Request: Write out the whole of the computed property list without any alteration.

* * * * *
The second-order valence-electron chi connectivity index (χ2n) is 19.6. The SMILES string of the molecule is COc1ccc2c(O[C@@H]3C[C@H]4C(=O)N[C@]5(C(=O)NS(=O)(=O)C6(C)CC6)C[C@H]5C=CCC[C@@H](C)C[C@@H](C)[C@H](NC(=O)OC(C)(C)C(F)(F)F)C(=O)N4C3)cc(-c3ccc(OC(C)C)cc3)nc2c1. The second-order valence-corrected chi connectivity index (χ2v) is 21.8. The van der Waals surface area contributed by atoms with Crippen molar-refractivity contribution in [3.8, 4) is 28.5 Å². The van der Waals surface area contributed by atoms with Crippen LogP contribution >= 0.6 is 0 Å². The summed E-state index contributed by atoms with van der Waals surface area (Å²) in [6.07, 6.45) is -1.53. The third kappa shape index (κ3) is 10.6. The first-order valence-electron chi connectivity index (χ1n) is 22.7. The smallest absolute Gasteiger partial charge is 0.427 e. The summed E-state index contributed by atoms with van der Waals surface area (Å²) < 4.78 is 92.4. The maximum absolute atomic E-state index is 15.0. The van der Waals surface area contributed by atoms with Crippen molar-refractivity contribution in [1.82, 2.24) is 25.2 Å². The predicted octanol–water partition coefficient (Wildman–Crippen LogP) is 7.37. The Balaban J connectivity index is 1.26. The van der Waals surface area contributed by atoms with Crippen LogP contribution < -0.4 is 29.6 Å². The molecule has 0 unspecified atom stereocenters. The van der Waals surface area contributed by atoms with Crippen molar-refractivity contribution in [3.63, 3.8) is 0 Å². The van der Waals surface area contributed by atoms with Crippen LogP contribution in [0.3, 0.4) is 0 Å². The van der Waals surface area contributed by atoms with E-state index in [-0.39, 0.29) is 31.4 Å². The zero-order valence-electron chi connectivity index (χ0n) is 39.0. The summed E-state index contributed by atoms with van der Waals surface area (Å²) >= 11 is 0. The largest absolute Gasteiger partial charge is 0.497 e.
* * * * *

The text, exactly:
The second-order valence-electron chi connectivity index (χ2n) is 19.6. The SMILES string of the molecule is COc1ccc2c(O[C@@H]3C[C@H]4C(=O)N[C@]5(C(=O)NS(=O)(=O)C6(C)CC6)C[C@H]5C=CCC[C@@H](C)C[C@@H](C)[C@H](NC(=O)OC(C)(C)C(F)(F)F)C(=O)N4C3)cc(-c3ccc(OC(C)C)cc3)nc2c1. The second-order valence-corrected chi connectivity index (χ2v) is 21.8. The van der Waals surface area contributed by atoms with Crippen molar-refractivity contribution in [3.8, 4) is 28.5 Å². The van der Waals surface area contributed by atoms with Crippen LogP contribution >= 0.6 is 0 Å². The summed E-state index contributed by atoms with van der Waals surface area (Å²) in [6.07, 6.45) is -1.53. The third kappa shape index (κ3) is 10.6. The first-order valence-electron chi connectivity index (χ1n) is 22.7. The smallest absolute Gasteiger partial charge is 0.427 e. The summed E-state index contributed by atoms with van der Waals surface area (Å²) < 4.78 is 92.4. The maximum absolute atomic E-state index is 15.0. The van der Waals surface area contributed by atoms with Crippen molar-refractivity contribution in [1.82, 2.24) is 25.2 Å². The predicted octanol–water partition coefficient (Wildman–Crippen LogP) is 7.37. The Balaban J connectivity index is 1.26. The van der Waals surface area contributed by atoms with Crippen LogP contribution < -0.4 is 29.6 Å². The molecule has 0 unspecified atom stereocenters. The van der Waals surface area contributed by atoms with Crippen molar-refractivity contribution in [3.63, 3.8) is 0 Å². The van der Waals surface area contributed by atoms with Crippen LogP contribution in [0.3, 0.4) is 0 Å². The van der Waals surface area contributed by atoms with E-state index in [-0.39, 0.29) is 31.4 Å². The zero-order valence-electron chi connectivity index (χ0n) is 39.0. The summed E-state index contributed by atoms with van der Waals surface area (Å²) >= 11 is 0. The largest absolute Gasteiger partial charge is 0.497 e.